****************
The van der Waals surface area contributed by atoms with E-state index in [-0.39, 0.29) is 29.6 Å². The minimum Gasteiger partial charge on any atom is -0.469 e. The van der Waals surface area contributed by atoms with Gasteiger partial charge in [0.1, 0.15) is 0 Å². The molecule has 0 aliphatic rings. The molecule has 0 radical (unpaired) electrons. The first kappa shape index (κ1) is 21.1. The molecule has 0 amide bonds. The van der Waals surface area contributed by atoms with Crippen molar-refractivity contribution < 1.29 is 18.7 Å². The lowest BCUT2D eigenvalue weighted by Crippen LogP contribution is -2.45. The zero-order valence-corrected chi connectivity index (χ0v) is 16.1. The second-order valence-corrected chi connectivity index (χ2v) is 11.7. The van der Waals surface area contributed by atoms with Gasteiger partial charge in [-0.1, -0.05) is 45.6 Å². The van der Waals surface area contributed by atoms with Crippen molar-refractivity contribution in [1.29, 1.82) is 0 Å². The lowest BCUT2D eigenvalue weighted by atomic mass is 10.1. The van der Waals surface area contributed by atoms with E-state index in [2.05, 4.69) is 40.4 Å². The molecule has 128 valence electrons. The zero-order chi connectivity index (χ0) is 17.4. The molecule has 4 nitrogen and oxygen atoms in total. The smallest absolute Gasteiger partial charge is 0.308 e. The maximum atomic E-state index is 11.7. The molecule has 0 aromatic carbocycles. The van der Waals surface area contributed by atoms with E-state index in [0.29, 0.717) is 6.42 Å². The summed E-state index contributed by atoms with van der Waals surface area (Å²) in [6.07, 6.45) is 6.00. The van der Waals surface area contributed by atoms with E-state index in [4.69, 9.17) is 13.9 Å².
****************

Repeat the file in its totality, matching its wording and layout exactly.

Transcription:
The van der Waals surface area contributed by atoms with E-state index in [-0.39, 0.29) is 29.6 Å². The minimum Gasteiger partial charge on any atom is -0.469 e. The van der Waals surface area contributed by atoms with Gasteiger partial charge in [0.1, 0.15) is 0 Å². The molecule has 0 aliphatic rings. The molecule has 0 radical (unpaired) electrons. The first kappa shape index (κ1) is 21.1. The molecule has 0 amide bonds. The van der Waals surface area contributed by atoms with Crippen molar-refractivity contribution < 1.29 is 18.7 Å². The lowest BCUT2D eigenvalue weighted by Crippen LogP contribution is -2.45. The zero-order valence-corrected chi connectivity index (χ0v) is 16.1. The second-order valence-corrected chi connectivity index (χ2v) is 11.7. The van der Waals surface area contributed by atoms with Gasteiger partial charge in [-0.1, -0.05) is 45.6 Å². The van der Waals surface area contributed by atoms with Crippen molar-refractivity contribution in [1.29, 1.82) is 0 Å². The lowest BCUT2D eigenvalue weighted by atomic mass is 10.1. The van der Waals surface area contributed by atoms with E-state index in [2.05, 4.69) is 40.4 Å². The molecule has 128 valence electrons. The zero-order chi connectivity index (χ0) is 17.4. The molecule has 4 nitrogen and oxygen atoms in total. The smallest absolute Gasteiger partial charge is 0.308 e. The maximum atomic E-state index is 11.7. The molecule has 0 aromatic carbocycles. The van der Waals surface area contributed by atoms with E-state index in [0.29, 0.717) is 6.42 Å². The summed E-state index contributed by atoms with van der Waals surface area (Å²) in [6.07, 6.45) is 6.00. The van der Waals surface area contributed by atoms with E-state index in [4.69, 9.17) is 13.9 Å².